All employers in the State of Illinois should be aware of the updated Illinois Freedom to Work Act (“Act”) that took effect January 1, 2022. The amendments to the Act (which were made during the summer 2021 legislative session) have major consequences for employers who require employees to sign restrictive covenants. (The amendments can be read here.)
The Act’s Amendments
When the Act was originally signed into law in 2016 by former Governor Rauner, the Act prohibited employers from requiring “low-wage employees” to sign restrictive covenants. (In 2016, a “low-wage employee” was defined as any employee earning less than: (1) the applicable federal, state, or local hourly minimum wage, or (2) $13.00 per hour, whichever was greater.) Additionally, the Act declared all such agreements to be illegal and void. In contrast, the January 2022 updates both expand protections for employees and entirely eradicate the term “low-wage employee” from the Act.
Expanded Employee Protection
The Act expands employee protection from restrictive covenants in two key ways. First, covenants not to compete are limited to only employees who earn or are expected to earn at least $75,000 a year. Similarly, covenants not to solicit are only valid if the employee makes or is expected to make at least $45,000 a year. It is important to note that should the Act’s updates still be in effect, both of these amounts begin to rise as of 2027. Most significantly, Section 10 of the Act provides a special exemption from enforcing a restrictive covenant against furloughed employees or employees laid off due to COVID or COVID-like circumstances unless the covenant provides for a payment of the employee’s base salary for a specific period of time.
Requirements for Enforcement
This updated Act lists several requirements for a restrictive covenant to be enforced: (1) the employee must be given adequate consideration, (2) the covenant is ancillary to a valid employment relationship, (3) the covenant is no greater than is required for the protection of a “legitimate business interest” of the employer, (4) the covenant does not impose undue hardship on the employee, and (5) the covenant is not injurious to the public.
The Act lays out several factors to be considered when courts must determine whether something is a “legitimate business interest” in a dispute over restrictive covenants. The factors include, but are not limited to: (1) the employee’s exposure to the employer’s customer relationships or other employees; (2) the employee’s acquisition, use, or knowledge of confidential information through the employee’s employment; (3) time restrictions; (4) place restrictions; and (5) scope of the activity restrictions. All factors have the same weight, and each case must be determined on its individual facts in evaluating whether a covenant is actually part of a legitimate business interest.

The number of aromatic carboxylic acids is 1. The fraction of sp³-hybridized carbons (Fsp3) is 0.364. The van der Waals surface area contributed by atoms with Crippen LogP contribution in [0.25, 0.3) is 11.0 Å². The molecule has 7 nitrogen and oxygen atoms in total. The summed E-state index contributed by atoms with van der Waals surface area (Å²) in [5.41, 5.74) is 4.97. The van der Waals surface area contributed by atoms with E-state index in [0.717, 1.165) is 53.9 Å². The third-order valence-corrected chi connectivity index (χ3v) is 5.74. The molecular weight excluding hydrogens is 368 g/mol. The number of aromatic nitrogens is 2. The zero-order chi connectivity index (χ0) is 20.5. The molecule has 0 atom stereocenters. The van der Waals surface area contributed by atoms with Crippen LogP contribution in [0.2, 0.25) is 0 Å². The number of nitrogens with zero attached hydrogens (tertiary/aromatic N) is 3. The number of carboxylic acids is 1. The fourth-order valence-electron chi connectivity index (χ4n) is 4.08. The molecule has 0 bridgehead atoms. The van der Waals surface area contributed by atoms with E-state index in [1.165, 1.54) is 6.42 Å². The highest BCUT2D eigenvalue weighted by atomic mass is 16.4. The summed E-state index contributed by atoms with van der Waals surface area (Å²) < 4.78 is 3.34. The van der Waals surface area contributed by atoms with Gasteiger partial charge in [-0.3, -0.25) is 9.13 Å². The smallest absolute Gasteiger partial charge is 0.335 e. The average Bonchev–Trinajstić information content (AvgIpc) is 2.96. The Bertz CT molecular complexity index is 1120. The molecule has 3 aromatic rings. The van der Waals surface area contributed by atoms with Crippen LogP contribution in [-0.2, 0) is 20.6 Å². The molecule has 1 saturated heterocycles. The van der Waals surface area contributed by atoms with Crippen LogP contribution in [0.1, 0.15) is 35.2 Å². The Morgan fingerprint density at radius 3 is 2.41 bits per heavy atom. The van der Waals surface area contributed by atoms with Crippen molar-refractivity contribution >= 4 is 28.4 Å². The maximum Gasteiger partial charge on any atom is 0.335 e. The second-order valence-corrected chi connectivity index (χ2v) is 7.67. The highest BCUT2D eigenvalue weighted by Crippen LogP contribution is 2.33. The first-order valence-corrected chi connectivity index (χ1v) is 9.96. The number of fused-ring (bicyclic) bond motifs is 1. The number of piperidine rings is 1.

An employer must inform all employees subject to a restrictive covenant what the restrictions are in the terms of the covenant. There are two requirements for informing employees of the terms. First, the employer must advise the employee in writing to consult with an attorney before entering into the covenant. Second, the employer must provide the employee with a copy of the covenant at least 14 calendar days before the employee begins work. If it’s not possible to provide a copy 14 days before the employee starts, the employer must give the employee at least 14 days to review the covenant. Failure to do so results in the contract being considered void and illegal.
The Act also provides remedies should issues arise. If an employee is successful in his or her defense against an employer who files a civil action or arbitration to enforce a restrictive covenant, the employee shall recover all costs from the employer. The court or an arbitrator may also award appropriate relief. In addition, if the Attorney General investigates an action under this Act, one of the potential penalties for the responsible party may be money damages. The Attorney General may also request that the court impose a civil penalty of no more than $5,000 on the party responsible for the violation. For each violation within a five-year period, the penalty per violation will be $10,000.
As of January 1, 2022, all Illinois employers are on notice of updates to the Freedom to Work Act. Among the multiple noteworthy changes to this Act are special protections for employees terminated as a result of the current pandemic. Failure to comply puts businesses and business owners in a vulnerable position that could easily have been avoided.
 Non-compete covenants are void and illegal for employees covered by collective bargaining under either the Illinois Public Labor Relations Act or the Illinois Educational Labor Relations Act as well as those employed in construction.